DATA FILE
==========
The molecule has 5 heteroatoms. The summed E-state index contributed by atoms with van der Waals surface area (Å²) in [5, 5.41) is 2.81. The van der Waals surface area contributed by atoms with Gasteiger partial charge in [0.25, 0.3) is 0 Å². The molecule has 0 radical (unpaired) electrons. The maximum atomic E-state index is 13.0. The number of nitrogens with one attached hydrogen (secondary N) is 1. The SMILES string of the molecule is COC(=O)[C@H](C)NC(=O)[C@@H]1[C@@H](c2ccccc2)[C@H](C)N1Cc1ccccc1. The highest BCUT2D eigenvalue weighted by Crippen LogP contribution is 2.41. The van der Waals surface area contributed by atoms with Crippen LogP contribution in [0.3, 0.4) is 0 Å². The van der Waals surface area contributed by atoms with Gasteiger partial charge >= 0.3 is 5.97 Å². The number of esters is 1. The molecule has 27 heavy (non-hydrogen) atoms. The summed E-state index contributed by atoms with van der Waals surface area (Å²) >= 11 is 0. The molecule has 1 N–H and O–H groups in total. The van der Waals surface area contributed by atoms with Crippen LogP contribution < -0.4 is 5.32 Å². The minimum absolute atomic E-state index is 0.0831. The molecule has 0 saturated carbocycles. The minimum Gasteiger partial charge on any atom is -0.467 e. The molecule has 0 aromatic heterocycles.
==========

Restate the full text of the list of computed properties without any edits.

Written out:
The molecule has 5 heteroatoms. The summed E-state index contributed by atoms with van der Waals surface area (Å²) in [5, 5.41) is 2.81. The van der Waals surface area contributed by atoms with Gasteiger partial charge in [0.25, 0.3) is 0 Å². The molecule has 0 radical (unpaired) electrons. The maximum atomic E-state index is 13.0. The number of nitrogens with one attached hydrogen (secondary N) is 1. The SMILES string of the molecule is COC(=O)[C@H](C)NC(=O)[C@@H]1[C@@H](c2ccccc2)[C@H](C)N1Cc1ccccc1. The highest BCUT2D eigenvalue weighted by Crippen LogP contribution is 2.41. The van der Waals surface area contributed by atoms with Crippen LogP contribution in [0.3, 0.4) is 0 Å². The van der Waals surface area contributed by atoms with Gasteiger partial charge >= 0.3 is 5.97 Å². The number of esters is 1. The molecule has 27 heavy (non-hydrogen) atoms. The summed E-state index contributed by atoms with van der Waals surface area (Å²) >= 11 is 0. The molecule has 1 N–H and O–H groups in total. The van der Waals surface area contributed by atoms with Crippen LogP contribution < -0.4 is 5.32 Å². The minimum absolute atomic E-state index is 0.0831. The molecule has 0 saturated carbocycles. The minimum Gasteiger partial charge on any atom is -0.467 e. The molecule has 0 aromatic heterocycles.